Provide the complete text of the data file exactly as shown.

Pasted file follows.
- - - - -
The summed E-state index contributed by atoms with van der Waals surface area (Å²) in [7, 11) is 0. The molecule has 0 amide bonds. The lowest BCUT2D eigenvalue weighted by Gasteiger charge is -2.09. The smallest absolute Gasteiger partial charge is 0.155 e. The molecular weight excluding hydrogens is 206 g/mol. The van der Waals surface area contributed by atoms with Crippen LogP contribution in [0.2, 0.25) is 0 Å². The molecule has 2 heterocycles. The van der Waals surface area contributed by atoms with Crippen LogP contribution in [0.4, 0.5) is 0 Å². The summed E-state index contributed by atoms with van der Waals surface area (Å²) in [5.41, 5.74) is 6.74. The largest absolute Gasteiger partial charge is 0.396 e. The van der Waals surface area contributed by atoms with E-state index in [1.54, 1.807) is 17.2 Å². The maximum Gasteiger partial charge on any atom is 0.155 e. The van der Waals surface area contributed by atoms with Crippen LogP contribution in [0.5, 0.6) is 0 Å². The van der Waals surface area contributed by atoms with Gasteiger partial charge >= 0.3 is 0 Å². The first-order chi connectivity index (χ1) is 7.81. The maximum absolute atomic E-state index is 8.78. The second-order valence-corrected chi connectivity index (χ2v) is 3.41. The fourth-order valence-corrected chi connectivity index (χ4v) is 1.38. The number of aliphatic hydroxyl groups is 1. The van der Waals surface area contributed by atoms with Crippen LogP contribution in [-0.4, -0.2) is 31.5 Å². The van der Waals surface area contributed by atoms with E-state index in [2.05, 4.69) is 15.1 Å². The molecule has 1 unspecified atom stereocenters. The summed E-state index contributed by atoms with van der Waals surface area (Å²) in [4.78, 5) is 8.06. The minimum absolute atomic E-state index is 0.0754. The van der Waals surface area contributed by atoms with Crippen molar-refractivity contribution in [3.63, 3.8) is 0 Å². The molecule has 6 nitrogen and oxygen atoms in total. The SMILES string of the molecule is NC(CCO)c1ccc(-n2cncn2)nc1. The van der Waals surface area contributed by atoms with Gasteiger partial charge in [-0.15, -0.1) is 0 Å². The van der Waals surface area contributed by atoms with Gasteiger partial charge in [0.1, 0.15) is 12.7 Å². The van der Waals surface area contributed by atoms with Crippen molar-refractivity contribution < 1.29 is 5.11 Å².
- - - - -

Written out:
The summed E-state index contributed by atoms with van der Waals surface area (Å²) in [7, 11) is 0. The molecule has 0 amide bonds. The lowest BCUT2D eigenvalue weighted by Gasteiger charge is -2.09. The smallest absolute Gasteiger partial charge is 0.155 e. The molecular weight excluding hydrogens is 206 g/mol. The van der Waals surface area contributed by atoms with Crippen LogP contribution in [0.2, 0.25) is 0 Å². The molecule has 2 heterocycles. The van der Waals surface area contributed by atoms with Crippen LogP contribution in [0.4, 0.5) is 0 Å². The summed E-state index contributed by atoms with van der Waals surface area (Å²) in [5.41, 5.74) is 6.74. The largest absolute Gasteiger partial charge is 0.396 e. The van der Waals surface area contributed by atoms with E-state index in [1.54, 1.807) is 17.2 Å². The maximum Gasteiger partial charge on any atom is 0.155 e. The van der Waals surface area contributed by atoms with Crippen LogP contribution in [0.5, 0.6) is 0 Å². The van der Waals surface area contributed by atoms with Gasteiger partial charge >= 0.3 is 0 Å². The first-order chi connectivity index (χ1) is 7.81. The maximum absolute atomic E-state index is 8.78. The second-order valence-corrected chi connectivity index (χ2v) is 3.41. The fourth-order valence-corrected chi connectivity index (χ4v) is 1.38. The number of aliphatic hydroxyl groups is 1. The van der Waals surface area contributed by atoms with Crippen LogP contribution in [-0.4, -0.2) is 31.5 Å². The van der Waals surface area contributed by atoms with E-state index in [2.05, 4.69) is 15.1 Å². The molecule has 1 unspecified atom stereocenters. The summed E-state index contributed by atoms with van der Waals surface area (Å²) in [4.78, 5) is 8.06. The minimum absolute atomic E-state index is 0.0754. The van der Waals surface area contributed by atoms with Crippen molar-refractivity contribution in [3.63, 3.8) is 0 Å². The molecule has 6 nitrogen and oxygen atoms in total. The SMILES string of the molecule is NC(CCO)c1ccc(-n2cncn2)nc1. The van der Waals surface area contributed by atoms with Gasteiger partial charge in [-0.15, -0.1) is 0 Å². The van der Waals surface area contributed by atoms with Gasteiger partial charge in [0.1, 0.15) is 12.7 Å². The van der Waals surface area contributed by atoms with Crippen molar-refractivity contribution < 1.29 is 5.11 Å².